If you thought this winter’s flu season was bad, a similarly draining condition is starting to take hold in Australia: Folau Fatigue.
It’s hard to avoid and hard to treat. The depressing news is there’s a good chance it will hang around for many more months, with the potential to turn into Chronic Folau Fatigue Syndrome.
Folau Fatigue is caused by the ongoing dispute between former Wallabies fullback Israel Folau and his former employer Rugby Australia, who sacked him over his inflammatory social media posts.
That was ten weeks ago, and the coverage, allegations, commentary and debate has been wall-to-wall since.
The courtroom action is about to go up a notch. Folau is challenging his dismissal and the next step is a conciliation conference before the Fair Work Commission in Sydney today. Given Folau has just raised $2 million to cover legal fees, he doesn’t seem keen for a settlement.
There are some that have a decent level of immunity to Folau Fatigue. Hard-line Christians, freedom of speech campaigners, employment lawyers, HR professionals and politicians are among them.
They are in it for the long haul. It’s being viewed by many as a pivotal legal case in terms of freedom of employees to express religious views without fear of punishment from employers.
The relatively new existence of social media and its power gives it much of its complexity.
RA CEO Raelene Castle, not surprisingly, believes it’s cut and dried.
“This is an employment matter and does not concern his religious beliefs or his ability to express them freely,” Castle said in email sent to rugby supporters.
Rugby fans are the ones that are most at risk of developing Folau Fatigue. They have debated hard over whether Folau should’ve been sent packing or not, and there’s still a lot of intrigue over the upcoming court stoush.
But they have also accepted that Folau will never pull on a Wallabies or Waratahs jersey again.
Most rugby fans are just keen to move on.
NSWRU chairman Roger Davis was trying to talk on behalf of a lot of rugby fans yesterday while making a plea for Folau and RA to settle out of court.
“I don’t think rugby should be defining freedom of religion rights or freedom of expression rights. I don’t think it’s our job,” Davis told the Sydney Morning Herald.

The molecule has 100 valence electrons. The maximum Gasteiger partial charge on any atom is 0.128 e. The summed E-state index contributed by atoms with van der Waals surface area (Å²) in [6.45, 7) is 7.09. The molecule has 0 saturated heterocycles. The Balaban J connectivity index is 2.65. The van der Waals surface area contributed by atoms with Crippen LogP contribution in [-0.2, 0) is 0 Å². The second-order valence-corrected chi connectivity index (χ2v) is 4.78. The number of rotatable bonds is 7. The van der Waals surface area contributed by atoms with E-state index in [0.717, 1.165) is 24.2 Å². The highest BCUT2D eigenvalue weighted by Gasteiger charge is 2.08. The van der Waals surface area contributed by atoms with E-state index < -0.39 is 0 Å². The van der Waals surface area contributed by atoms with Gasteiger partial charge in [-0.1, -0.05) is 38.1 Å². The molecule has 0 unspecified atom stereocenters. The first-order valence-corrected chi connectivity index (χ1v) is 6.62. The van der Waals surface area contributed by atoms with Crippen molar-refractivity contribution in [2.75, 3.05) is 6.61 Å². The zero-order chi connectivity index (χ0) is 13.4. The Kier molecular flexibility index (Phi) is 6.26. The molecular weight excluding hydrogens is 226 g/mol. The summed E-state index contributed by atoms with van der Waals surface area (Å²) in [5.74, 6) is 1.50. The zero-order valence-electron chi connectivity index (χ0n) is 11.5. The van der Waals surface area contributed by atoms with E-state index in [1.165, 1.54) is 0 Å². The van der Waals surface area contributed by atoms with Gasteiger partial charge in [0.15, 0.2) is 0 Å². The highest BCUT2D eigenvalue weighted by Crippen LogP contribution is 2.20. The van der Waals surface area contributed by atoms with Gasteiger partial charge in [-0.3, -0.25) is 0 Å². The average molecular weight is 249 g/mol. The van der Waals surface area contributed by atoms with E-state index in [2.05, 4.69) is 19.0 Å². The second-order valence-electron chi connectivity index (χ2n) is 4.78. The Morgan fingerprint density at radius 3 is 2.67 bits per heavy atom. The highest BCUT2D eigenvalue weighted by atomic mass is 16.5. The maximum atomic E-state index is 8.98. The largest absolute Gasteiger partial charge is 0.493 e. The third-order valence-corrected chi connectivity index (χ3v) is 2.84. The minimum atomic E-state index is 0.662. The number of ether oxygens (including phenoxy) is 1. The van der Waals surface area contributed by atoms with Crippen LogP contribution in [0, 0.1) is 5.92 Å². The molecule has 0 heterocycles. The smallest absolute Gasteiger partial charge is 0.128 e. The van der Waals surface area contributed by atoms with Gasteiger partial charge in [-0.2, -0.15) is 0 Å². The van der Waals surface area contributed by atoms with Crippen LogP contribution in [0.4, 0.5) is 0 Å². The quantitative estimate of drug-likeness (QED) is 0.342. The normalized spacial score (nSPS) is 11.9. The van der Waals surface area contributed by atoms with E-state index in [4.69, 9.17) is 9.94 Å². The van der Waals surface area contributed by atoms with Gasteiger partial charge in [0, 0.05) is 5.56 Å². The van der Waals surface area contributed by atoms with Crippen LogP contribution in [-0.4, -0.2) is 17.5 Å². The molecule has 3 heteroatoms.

“I’ve got no criticism of his beliefs or his rights, we just want to play football, winning football, and this is having an impact. You’d like to look back on rugby as the game they play in heaven, not as the defining sport for social rights. I don’t think that’s our obligation.”
How does one relieve the symptoms of Folau Fatigue? It will offer distraction for just under two hours, but for Aussie fans, tuning into the Brumbies’ Super Rugby semi-final against the Jaguares early on Saturday morning in Buenos Aires.
As Davis wants, get back to the rugby.
The Brumbies, who are aiming to qualify for their first final since 2013, face what’s close to an Argentinian Test team. Jaguares prop Mayco Vivas is the only player named in the starting side who hasn’t represented Argentina.
The Jaguares have won 10 of their last 11 games while the Brumbies have won seven straight – although their most recent loss came against the Argentine side in Buenos Aires.
A win against the Jaguares could even earn the Brumbies a home final in Canberra if the Hurricanes upset the Crusaders in the other semi-final.
Australian rugby fans crave a good news story at the minute. If the Brumbies get beaten, attention will swiftly turn back to the Folau saga, as well as what seems like the inevitable announcement of more players leaving Australia after the World Cup to earn pounds, euros or yen.
There will be more negativity about the Wallabies too with the first Test for 2019 only three weeks away.
But if the Brumbies get through to the Super Rugby decider, the build-up will not only counter Folau Fatigue, but lend a bit of much-needed positivity leading into the Wallabies’ first Test of this World Cup year against South Africa in Johannesburg.